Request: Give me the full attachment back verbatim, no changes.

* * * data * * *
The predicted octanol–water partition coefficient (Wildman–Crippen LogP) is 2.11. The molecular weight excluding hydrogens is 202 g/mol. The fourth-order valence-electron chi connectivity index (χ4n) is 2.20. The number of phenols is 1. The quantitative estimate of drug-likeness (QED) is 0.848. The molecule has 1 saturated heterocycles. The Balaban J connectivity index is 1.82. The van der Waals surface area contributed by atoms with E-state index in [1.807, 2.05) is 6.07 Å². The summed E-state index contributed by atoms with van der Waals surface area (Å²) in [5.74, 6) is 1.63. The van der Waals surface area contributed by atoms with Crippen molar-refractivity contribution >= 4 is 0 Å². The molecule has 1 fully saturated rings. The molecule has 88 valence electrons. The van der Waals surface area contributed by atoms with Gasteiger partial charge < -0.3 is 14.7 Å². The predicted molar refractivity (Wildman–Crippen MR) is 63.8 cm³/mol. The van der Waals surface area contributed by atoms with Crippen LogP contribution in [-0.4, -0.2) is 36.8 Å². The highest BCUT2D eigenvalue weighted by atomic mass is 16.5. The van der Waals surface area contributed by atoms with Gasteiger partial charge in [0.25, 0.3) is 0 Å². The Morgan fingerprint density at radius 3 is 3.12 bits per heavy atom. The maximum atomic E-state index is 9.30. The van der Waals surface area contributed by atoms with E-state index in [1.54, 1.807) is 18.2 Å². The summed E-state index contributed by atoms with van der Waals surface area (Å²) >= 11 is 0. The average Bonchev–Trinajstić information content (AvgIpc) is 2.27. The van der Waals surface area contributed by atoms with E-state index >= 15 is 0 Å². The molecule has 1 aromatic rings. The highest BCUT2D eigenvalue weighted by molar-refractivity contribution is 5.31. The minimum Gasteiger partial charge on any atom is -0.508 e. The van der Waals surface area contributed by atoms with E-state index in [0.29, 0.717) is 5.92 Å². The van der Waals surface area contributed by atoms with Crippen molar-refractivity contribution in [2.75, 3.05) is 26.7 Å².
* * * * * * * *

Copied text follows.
The predicted octanol–water partition coefficient (Wildman–Crippen LogP) is 2.11. The molecular weight excluding hydrogens is 202 g/mol. The fourth-order valence-electron chi connectivity index (χ4n) is 2.20. The number of phenols is 1. The quantitative estimate of drug-likeness (QED) is 0.848. The molecule has 1 saturated heterocycles. The Balaban J connectivity index is 1.82. The van der Waals surface area contributed by atoms with E-state index in [1.807, 2.05) is 6.07 Å². The summed E-state index contributed by atoms with van der Waals surface area (Å²) in [5.74, 6) is 1.63. The van der Waals surface area contributed by atoms with Crippen molar-refractivity contribution >= 4 is 0 Å². The molecule has 1 fully saturated rings. The molecule has 88 valence electrons. The van der Waals surface area contributed by atoms with Gasteiger partial charge < -0.3 is 14.7 Å². The predicted molar refractivity (Wildman–Crippen MR) is 63.8 cm³/mol. The van der Waals surface area contributed by atoms with Crippen LogP contribution in [-0.4, -0.2) is 36.8 Å². The highest BCUT2D eigenvalue weighted by atomic mass is 16.5. The van der Waals surface area contributed by atoms with Gasteiger partial charge in [0.25, 0.3) is 0 Å². The Morgan fingerprint density at radius 3 is 3.12 bits per heavy atom. The maximum atomic E-state index is 9.30. The van der Waals surface area contributed by atoms with E-state index in [1.54, 1.807) is 18.2 Å². The summed E-state index contributed by atoms with van der Waals surface area (Å²) >= 11 is 0. The average Bonchev–Trinajstić information content (AvgIpc) is 2.27. The van der Waals surface area contributed by atoms with E-state index >= 15 is 0 Å². The molecule has 1 aromatic rings. The highest BCUT2D eigenvalue weighted by molar-refractivity contribution is 5.31. The minimum Gasteiger partial charge on any atom is -0.508 e. The van der Waals surface area contributed by atoms with E-state index in [0.29, 0.717) is 5.92 Å². The van der Waals surface area contributed by atoms with Crippen molar-refractivity contribution in [2.75, 3.05) is 26.7 Å².